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Paul

It has killer views of midtown Manhattan and you can see from the WTC up to the 60s in Manhattan. You can also see a good part of LIC and the northern tip of Greenpoint.

I would love to find out how they will handle the fireworks crowd assuming they don’t close it off. The barges are a stone’s throw off the esplanade.
NYC Parks is gonna maintain it??!! If you believe that I am a bridge I want to sell you a little farther down the East River. Greenpoint Landings is gonna have to do part time maintenance if they want to keep it in shape.

If you have to ask the price you can’t afford it. A small one bedroom on the non Manhattan side near the ground is $3,100 and it goes up from there. I was amazed to see there are no balconies and the windows are paned in small pieces meaning it keeps out a lot of the sun and view.

Phase two of ten, another app. 30 story monster is going up right next to it and the two “affordable low housing shanties” are already occupied and have a beautiful view of the abandoned chemical factory on Clay St. but no Manny views at all.

The lobby is beautiful.

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Esmeralda Ramos

I think it’s sad how new developers come and take away our beautiful city view. I have been living in greenpoint all my life 43 years of it. I always enjoyed taking walks at night just to relax and watch the city lights unfortunately that isn’t possible anymore. Now its extremely over crowded and that’s overwhelming. What was once family oriented is now a place full of strangers. When will it stop!!!!

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paul

Not entirely true. Yes Greenpoint was family friendly back in the day, but it still is, there are plenty of kids here. In the old days you could not see the city lights, they were blocked by abandoned factories, streets, piers etc. Now there are beautiful parks.

Where I agree with you is that it is now overcrowded, too expensive and transportation impaired and not my demographics anymore, ie senior.

Also, the strangers you mentioned are just a new group of people just like the British replaced the greenpoint Indians, and then the British were replaced by the Germans, and then the Irish and then the polish and then the Spanish. In a certain amount of time the hipsters will be replaced by somebody else.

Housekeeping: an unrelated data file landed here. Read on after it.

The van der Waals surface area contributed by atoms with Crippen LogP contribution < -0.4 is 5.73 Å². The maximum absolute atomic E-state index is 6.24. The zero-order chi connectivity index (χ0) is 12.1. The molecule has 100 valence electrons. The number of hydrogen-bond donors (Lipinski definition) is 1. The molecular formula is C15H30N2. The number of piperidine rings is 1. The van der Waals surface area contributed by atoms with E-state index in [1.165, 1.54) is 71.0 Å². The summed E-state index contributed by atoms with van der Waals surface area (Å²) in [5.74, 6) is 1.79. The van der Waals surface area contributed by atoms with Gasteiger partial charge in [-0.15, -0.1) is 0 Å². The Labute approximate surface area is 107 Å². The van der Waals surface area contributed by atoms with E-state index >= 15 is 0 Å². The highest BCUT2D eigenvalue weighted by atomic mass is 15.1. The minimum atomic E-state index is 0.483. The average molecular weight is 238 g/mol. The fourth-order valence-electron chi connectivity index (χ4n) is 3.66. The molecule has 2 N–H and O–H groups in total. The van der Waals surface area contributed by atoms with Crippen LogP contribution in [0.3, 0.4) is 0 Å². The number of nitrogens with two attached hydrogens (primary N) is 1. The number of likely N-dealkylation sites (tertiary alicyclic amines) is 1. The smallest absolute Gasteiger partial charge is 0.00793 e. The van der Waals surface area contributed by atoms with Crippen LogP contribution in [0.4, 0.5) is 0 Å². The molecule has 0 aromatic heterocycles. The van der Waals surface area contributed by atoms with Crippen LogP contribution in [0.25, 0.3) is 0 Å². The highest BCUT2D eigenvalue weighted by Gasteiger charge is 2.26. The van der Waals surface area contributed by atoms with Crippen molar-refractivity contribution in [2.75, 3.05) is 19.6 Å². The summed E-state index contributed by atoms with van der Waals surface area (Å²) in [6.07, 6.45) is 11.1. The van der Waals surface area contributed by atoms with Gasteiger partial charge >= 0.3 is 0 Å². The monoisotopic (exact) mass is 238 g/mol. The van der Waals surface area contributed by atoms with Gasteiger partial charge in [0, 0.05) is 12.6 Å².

It’s called America.

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Helen

Greenpoint will never be the same as it was ,,,, we old greenpointers miss the neighbor hood we grew up in ,,,so sad to see all these changes and most of all , that the LONG TIME RESIDENTS WERE FIRSED TO LEAVE BECAUSE OF THESE GREDDY DEVOLPERS !!!

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Cookie

I agree ,,,, I HATE THIS NEW GREENPOINT !!!! So sad to see all these new buildings being built and all these new people who don’t even keep there apts clean there pigs ,slobs ,,,most of the. Have cats they don’t clean the litter boxes ,,, ???? hate this change can’t wait for my hubby to retire to get out of here

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Steviec

The view is awesome and the waterfront access is great. But, I agree with Adam, there is too much hardness and rigidity to this design. There are design rules & guidelines these developers are supposed to adhere to that promote a much more organic design instead of the corporate plaza feel this parcel has. If the community is forced to live with these out-of-context towers which they voted against in 2005, the City could at least press these developers to create more inviting beautiful spaces along the water’s edge as is codified.